It was an elementary exercise in crystal-gazing to proclaim 2008 would be the year of $100 oil.

What nobody that I noticed predicted was that it would happen in the very first trading session. The New Year started in headline-catching style in the way it looks set to go on.

Take the stock market.

It opened confidently, celebrating a report that Santander had not quite given up on Alliance & Leicester.

There is going to be more of that sort of thing, for sure.

If you want a certain bet for 2008, one is that there will be lively talk of bank takeovers and possibly one or two that actually happen.

Bank shares are cheap, some with better cause than others.

Events will reveal which, and which become predators and which the prey.

The moment the Americans got in to work yesterday, the mood changed with a set of dismal manufacturing numbers. Wall Street dived and London went sharply into reverse.

Brace yourself for more of that, too. Every chicken's entrail seemingly pointing to an American recession will provoke an over-reaction - until the recession bogey actually materialises, or else plainly fades away for the duration.

The wonder in all this is that five months into the credit crunch, the 100-share Footsie topped 6500 yesterday, however briefly - just 3.4 per cent shy of its 2007 high in mid-June. This may be billed as the year - or half-year - that the stock market comes down to earth. On that form the process has yet to start.

On the lofty scene of things, this is set to be a year of great events that cannot fail to over-shadow our workaday economic lives - the US presidential election and the Beijing Olympics for a start.

In that context we have whatever the lame-duck Bush administration does - or opts not to do - about Pakistan's nuclear arsenal.

Ten days ago, I would have cited Iran's atomic programme, hoping that the latest intelligence assessment had side-lined hard-nosed vice-President Cheney.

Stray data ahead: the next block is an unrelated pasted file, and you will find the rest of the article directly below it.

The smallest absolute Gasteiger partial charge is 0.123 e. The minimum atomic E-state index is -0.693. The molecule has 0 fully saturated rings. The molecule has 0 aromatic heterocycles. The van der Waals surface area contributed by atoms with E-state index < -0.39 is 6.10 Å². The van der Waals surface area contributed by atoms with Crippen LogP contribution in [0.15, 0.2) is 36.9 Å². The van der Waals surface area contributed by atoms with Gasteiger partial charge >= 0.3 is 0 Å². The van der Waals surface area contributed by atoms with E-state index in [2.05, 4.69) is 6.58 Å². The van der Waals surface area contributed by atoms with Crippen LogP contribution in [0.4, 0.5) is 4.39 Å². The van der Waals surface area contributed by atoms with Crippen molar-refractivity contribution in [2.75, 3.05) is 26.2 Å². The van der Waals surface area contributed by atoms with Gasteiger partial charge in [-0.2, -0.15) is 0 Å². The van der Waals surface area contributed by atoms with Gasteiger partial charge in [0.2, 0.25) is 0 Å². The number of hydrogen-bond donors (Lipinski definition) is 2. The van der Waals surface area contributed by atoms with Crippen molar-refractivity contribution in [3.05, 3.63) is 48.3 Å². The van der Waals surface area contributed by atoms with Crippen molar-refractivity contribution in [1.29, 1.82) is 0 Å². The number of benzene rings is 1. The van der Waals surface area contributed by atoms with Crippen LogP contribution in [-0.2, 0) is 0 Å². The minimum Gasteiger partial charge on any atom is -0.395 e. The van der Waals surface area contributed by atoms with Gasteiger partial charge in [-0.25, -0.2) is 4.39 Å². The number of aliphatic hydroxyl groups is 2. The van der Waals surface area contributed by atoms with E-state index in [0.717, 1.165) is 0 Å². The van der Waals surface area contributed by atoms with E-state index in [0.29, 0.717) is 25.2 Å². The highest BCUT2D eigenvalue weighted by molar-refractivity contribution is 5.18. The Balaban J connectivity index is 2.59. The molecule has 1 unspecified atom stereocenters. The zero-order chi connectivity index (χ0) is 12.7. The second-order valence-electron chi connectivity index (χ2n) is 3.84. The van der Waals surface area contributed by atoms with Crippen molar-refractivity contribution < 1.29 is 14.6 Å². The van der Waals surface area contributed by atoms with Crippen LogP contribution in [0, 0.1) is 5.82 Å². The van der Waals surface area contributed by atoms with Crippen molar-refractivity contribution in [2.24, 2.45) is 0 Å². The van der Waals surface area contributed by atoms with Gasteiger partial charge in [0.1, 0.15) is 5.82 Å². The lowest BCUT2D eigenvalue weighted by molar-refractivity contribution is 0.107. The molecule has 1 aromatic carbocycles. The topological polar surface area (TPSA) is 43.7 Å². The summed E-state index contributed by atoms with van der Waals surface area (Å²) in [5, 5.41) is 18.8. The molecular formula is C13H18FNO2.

But Pakistan's is the Muslim bomb here and now, the property of what may be a failing state. Any decision, or lack of one, now is by its nature historic.

Less historic, but inescapable, is the position at home where we are ruled by a Prime Minister driven by a dreadful necessity to do something or other to prove himself, while the Government's finances are in a plight worse than any thing Gordon Brown faced during his ten years as Chancellor.

A Conservative Chancellor might, just, dump Gordon's "golden rule" and borrow the money regardless, saying it was a lot of meaningless mumbo-jumbo, discredited by Gordon himself when he moved the goalpost by shifting the treasury's timing of the economic cycle.

Alistair Darling cannot do that with his master sitting next to him in the Commons.

He will have to tax us instead. My uneasy forecast for 2008 is for the cruelest Budget since Norman Lamont.

On the bright side, remember, stock markets almost always do fine in years divisible by four. The magic of a US presidential poll? The Olympic spirit?